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Title:Interfacial behavior of RNA-free MS2 bacteriophage particles
Author(s):Easter, Nickolas J.
Advisor(s):Nguyen, Thanh H.
Department / Program:Civil & Environmental Eng
Discipline:Environ Engr in Civil Engr
Degree Granting Institution:University of Illinois at Urbana-Champaign
Degree:M.S.
Genre:Thesis
Subject(s):Aggregation kinetics
Aquatic system
Bacteriophage MS2
Deposition Kinetics
Divalent Salt
Electrostatic interactions
Empty Capsid
Monovalent Salt
Negative charge
Steric repulsion
Time-resolved dynamics
Abstract:The effect of genomic material on the effective surface charge a viral capsid was investigated in this study. The RNA of bacteriophage MS2 was removed and the empty capsid characterized and compared to intact MS2. Transmission electron microscopy was used to ensure that the MS2 capsid was intact and RNA removed. Electrophoretic mobility, aggregation kinetics and kinetics of deposition on silica surface were studied for these two nanoparticles. The isoelectric point of MS2 and RNA-free MS2 were found to be 3.4 and 3.2 respectively, found by varying pH at a constant ionic strength. The electrophoretic softness, found by varying ionic strength and constant pH, found that MS2 was 2.1 nm and that RNA-free MS2 was 1.6 nm, a slightly harder particle. Electrophoretic mobility results of these two particles are similar in solution containing Na+ or Ca2+ or Mg2+ up to ionic strength of 600 mM. Similar aggregation kinetics of MS2 and RNA-free MS2 measured by time-resolved dynamic light scattering at increasing ionic strengths of Na+, Ca2+ and Mg2+ cations were observed. No significant aggregation was observed for both types of particles in solutions containing up to 600 mM NaCl. Insignificant aggregation at high ionic strength suggests an important role of steric repulsion. Using a Quartz Crystal Microbalance, RNA-free MS2 attachment efficiency was found to be higher than MS2. This can be explained by more steric repulsion by the untreated MS2 particles. Similarity in electrophoretic mobility and aggregation of these two particles suggest that for non-magnetic nanoparticles, surface properties are dominant.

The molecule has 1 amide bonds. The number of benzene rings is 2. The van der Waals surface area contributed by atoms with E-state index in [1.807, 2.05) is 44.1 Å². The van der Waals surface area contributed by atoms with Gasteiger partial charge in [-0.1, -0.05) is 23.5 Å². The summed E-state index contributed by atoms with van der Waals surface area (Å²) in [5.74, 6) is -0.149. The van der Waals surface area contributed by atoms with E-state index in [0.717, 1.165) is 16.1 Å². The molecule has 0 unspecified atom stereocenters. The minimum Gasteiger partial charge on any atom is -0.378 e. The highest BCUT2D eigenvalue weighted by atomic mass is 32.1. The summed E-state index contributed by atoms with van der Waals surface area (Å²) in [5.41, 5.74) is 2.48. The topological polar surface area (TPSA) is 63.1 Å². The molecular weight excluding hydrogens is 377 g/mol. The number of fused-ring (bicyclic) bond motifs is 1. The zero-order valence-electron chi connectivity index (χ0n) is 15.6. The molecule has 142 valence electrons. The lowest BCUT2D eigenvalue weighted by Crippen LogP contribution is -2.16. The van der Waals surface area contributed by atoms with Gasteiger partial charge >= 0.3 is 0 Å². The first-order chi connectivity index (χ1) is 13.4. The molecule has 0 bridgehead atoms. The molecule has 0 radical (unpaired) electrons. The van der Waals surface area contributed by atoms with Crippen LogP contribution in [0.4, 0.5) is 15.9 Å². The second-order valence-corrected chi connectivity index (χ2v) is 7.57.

Issue Date:2011-05-25
URI:http://hdl.handle.net/2142/24056
Rights Information:Copyright 2011 Nickolas J. Easter
Date Available in IDEALS:2011-05-25
Date Deposited:2011-05


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